Development (Avalon)

In 1995, Princess Gwenevere and the Jewel Riders first aired. The show followed the adventures of three teenage girls who, with the help of magic jewels and talking animal friends, defended the kingdom of Avalon from a rogue princess and an evil sorceress. This boiled down to a race to find several magic jewels.

In 2001, Circles in the Stream, the first volume of Avalon: Web of Magic, was published. The book series followed the adventures of three young teenage girls who, with the help of magic jewels and talking animal friends, defended a network of magical worlds from an evil sorceress. This boiled down to a race to find several magic jewels and a lost city called Avalon.

You probably noticed that Avalon and Jewel Riders have similar premises. That’s no accident.

Avalon: Web of Magic is the semi-official modern day AU of Jewel Riders. Written by Rachel Roberts (the pen name of Robert Mandell and an unknown co-author), the books take familiar characters, storylines, and concepts from the Jewel Riders show and place them in our mundane, present-day world. It was conceived as a mixed-media project, with music, merchandise, and a film or tv series to back up the books.

Music downloads were made available on the series’ official websites. For longtime Jewel Riders fans, this was the first time they could obtain clean versions of songs from the show. Imagine having “Feel the Magic,” “Spirit of Avalon,” and “Friend in You” on your iPod! And if you were lucky enough to pick up a first printing of Spellsinger or see Rachel Roberts on her book tour, you could get a CD with the songs and a sample of the Circles in the Stream audiobook.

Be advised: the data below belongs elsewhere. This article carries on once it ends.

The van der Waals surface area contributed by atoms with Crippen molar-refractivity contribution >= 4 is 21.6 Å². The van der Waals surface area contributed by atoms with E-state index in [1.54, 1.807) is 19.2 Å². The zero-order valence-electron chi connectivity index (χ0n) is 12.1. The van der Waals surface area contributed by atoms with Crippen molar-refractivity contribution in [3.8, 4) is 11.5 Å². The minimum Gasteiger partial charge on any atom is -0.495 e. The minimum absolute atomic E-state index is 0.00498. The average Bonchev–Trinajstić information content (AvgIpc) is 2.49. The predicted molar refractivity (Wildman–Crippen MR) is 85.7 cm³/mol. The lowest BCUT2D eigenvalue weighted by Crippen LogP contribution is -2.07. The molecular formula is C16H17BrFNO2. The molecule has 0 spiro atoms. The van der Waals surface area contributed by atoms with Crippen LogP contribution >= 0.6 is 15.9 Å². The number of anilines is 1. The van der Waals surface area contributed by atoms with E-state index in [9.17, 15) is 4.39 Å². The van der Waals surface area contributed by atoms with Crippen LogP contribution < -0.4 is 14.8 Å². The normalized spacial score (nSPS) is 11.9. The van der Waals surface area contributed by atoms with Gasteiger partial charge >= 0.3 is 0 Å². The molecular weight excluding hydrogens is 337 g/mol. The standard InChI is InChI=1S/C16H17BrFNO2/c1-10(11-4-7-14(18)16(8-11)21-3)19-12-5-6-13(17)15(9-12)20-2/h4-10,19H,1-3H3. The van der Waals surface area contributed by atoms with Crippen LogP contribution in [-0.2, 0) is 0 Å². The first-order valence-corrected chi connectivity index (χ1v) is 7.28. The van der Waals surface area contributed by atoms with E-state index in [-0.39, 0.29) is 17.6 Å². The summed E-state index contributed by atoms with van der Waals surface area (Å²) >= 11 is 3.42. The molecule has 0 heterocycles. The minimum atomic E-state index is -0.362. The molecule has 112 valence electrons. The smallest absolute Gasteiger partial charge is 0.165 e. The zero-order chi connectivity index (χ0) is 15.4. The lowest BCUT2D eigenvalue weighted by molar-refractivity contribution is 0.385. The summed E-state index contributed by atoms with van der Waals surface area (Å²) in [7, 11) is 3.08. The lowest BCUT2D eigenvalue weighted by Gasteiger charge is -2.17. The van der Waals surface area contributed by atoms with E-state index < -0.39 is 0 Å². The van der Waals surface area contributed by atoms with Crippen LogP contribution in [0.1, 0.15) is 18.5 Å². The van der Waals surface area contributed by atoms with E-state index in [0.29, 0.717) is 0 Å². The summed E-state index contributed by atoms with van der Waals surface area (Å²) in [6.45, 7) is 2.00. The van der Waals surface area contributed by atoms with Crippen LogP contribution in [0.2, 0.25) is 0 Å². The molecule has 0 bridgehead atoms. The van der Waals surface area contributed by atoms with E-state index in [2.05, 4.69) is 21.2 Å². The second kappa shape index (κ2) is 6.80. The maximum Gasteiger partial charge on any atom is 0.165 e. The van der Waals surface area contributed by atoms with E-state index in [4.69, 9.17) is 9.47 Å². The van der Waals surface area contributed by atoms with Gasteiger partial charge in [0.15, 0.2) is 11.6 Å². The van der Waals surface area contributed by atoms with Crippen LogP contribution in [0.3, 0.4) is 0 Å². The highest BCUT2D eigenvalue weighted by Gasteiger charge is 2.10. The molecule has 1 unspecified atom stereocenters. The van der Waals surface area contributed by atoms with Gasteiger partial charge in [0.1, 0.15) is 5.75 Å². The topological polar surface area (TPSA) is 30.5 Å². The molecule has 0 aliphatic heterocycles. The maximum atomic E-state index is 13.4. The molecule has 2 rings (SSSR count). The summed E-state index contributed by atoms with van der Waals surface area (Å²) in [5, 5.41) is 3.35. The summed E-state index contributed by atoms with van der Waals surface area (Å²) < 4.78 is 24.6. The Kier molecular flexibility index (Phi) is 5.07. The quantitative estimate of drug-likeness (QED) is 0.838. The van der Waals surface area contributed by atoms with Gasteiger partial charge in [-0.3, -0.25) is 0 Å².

Merchandise, however, was rare. When the books were first published, there were mail-in forms for children’s t-shirts and wolf and unicorn plushies. Years later, when the series was revised and re-released, the new publisher sold t-shirts and posters of the cover art. A contest on the series’ official site awarded winners with rubber bracelets and a branded tote bag.

What remains most elusive, however, is the long-teased film or tv series. First mentioned in a contest ad in the back of a book, the project has had a troubled production history. Various producers and directors were attached to the project from 2004 to 2014, but no film ever materialized.

In 2016, voyager.world (Robert Mandell’s production company) started posting concept art for an Avalon: Web of Magic animated series. For Avalon fans, this was welcome news: not only was this the first major update in years, but it was the first sign of progress on the oft-delayed project. For Jewel Riders fans, this was probably the closest they would get to a reboot.

I discovered Avalon: Web of Magic on the Avalon Jewel Riders fansite in the early 2000s, when I was going through a teenage nostalgia trip. Somewhere in-between downloading the official Avalon map and copying the mailing address for ordering Jewel Riders tapes, I found a link for the books’ official site. Stormy’s description got me hooked: Not Jewel Riders, but still cool!

I wasn’t prepared to find my favorite characters transported to the present day, struggling to save the universe, finish their homework, and maintain a nature preserve. They may have had different names, new jewels, and new animal friends, but their adventures were familiar. For this Jewel Riders fan, Avalon was the reimagining I never knew I wanted.